It is true that the ALJ's ultimate conclusion that Molina's depression was non-severe was consistent with the ultimate conclusion of the PRTF. However, because he did not even seek further evidence from her treating psychiatrist and did not actually rely on the PRTF, which was the only psychiatric evidence in the record, he did not fulfill his duty to develop and review an entire record before rendering his decision. See Higbee, 975 F.2d at 561; DeLorme, 924 F.2d at 849.

B. Other Errors

Molina has raised other issues: (1) whether the ALJ failed to consider her combined impairments; (2) whether the ALJ failed to include all of her impairments in the hypothetical posed to the vocational expert; and (3) whether the ALJ erred in finding her pain testimony not entirely credible.1 Resolution of those issues is dependent upon the proper consideration of a record which includes properly developed psychiatric evidence. Because we have concluded that the ALJ failed to fully develop and consider the entire record, we do not reach them.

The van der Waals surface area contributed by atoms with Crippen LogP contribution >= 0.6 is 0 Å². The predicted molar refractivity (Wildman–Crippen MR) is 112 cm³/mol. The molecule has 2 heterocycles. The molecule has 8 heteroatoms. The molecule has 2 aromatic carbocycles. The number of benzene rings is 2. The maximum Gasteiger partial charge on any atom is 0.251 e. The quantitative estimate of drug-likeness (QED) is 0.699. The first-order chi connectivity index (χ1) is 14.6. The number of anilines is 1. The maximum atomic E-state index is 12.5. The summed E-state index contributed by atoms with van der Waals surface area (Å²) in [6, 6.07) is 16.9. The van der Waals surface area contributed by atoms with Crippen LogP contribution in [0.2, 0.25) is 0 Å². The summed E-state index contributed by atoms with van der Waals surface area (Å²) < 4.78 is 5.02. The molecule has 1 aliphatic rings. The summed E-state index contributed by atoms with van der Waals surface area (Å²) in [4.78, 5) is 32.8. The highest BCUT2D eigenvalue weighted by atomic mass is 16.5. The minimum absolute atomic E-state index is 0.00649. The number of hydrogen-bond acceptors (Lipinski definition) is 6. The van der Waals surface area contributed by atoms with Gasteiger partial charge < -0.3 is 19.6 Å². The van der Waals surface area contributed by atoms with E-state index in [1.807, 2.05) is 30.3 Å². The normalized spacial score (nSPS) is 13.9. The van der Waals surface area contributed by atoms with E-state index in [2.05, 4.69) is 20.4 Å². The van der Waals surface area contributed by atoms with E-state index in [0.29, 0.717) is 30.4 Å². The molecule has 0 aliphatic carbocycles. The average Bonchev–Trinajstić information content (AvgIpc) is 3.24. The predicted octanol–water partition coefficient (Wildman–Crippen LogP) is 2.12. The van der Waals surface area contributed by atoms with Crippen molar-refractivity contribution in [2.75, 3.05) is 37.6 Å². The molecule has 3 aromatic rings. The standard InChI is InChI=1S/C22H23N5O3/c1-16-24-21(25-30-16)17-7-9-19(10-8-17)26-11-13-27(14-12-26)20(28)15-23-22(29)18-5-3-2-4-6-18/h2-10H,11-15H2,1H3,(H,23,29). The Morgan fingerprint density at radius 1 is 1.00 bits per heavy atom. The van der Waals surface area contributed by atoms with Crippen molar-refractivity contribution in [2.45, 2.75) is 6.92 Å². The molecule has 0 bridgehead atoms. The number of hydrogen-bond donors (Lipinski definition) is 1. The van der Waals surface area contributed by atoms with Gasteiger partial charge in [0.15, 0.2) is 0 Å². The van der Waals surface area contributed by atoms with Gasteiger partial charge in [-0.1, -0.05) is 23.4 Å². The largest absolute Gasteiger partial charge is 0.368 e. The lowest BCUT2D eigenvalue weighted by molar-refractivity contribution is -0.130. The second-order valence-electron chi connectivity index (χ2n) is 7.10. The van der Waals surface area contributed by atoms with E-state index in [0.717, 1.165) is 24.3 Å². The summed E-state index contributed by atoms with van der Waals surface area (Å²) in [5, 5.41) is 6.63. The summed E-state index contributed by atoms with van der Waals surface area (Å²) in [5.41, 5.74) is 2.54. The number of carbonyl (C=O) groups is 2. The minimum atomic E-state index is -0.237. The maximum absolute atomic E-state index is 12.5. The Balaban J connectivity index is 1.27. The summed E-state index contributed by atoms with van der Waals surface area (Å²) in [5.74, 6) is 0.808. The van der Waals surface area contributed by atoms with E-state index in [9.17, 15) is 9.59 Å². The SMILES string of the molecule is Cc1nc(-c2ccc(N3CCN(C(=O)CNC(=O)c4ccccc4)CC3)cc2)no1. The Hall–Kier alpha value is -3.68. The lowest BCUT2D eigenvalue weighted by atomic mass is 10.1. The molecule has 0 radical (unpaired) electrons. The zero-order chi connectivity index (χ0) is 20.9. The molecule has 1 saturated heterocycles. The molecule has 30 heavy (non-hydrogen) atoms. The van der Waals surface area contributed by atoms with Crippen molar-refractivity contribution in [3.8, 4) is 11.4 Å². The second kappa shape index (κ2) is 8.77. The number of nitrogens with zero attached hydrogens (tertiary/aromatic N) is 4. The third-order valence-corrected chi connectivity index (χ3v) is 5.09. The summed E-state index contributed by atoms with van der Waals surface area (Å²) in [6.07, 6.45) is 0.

We, therefore, reverse the district court's judgment in favor of the Commissioner, and remand to the district court with instructions to remand to the Commissioner so that the ALJ may take further action to develop the record and redetermine Molina's eligibility for benefits.

REVERSED and REMANDED.


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*

Pursuant to Public Law No. 103-296, the Social Security Independence and Program Improvements Act of 1994, the function of the Secretary of Health and Human Services in Social Security cases was transferred to the Commissioner of Social Security, effective March 31, 1995. In accordance with § 106(d), Shirley S. Chater, Commissioner of Social Security, is substituted for Donna E. Shalala, the Secretary of Health and Human Services

**

The panel finds this case appropriate for submission without oral argument pursuant to 9th Cir.R. 34-4 and Fed.R.App.P. 34(a)

***

This disposition is not appropriate for publication and may not be cited to or by the courts of this circuit except as provided by 9th Cir.R. 36-3

1

Whether the ALJ erred in concluding that Molina's pain testimony was "not entirely credible" is not likely to be determinative of her eligibility for benefits. Molina testified that her pain was triggered by repetitive use of the hands and that she thought she could work in a job which did not require that. The treating and examining physicians agreed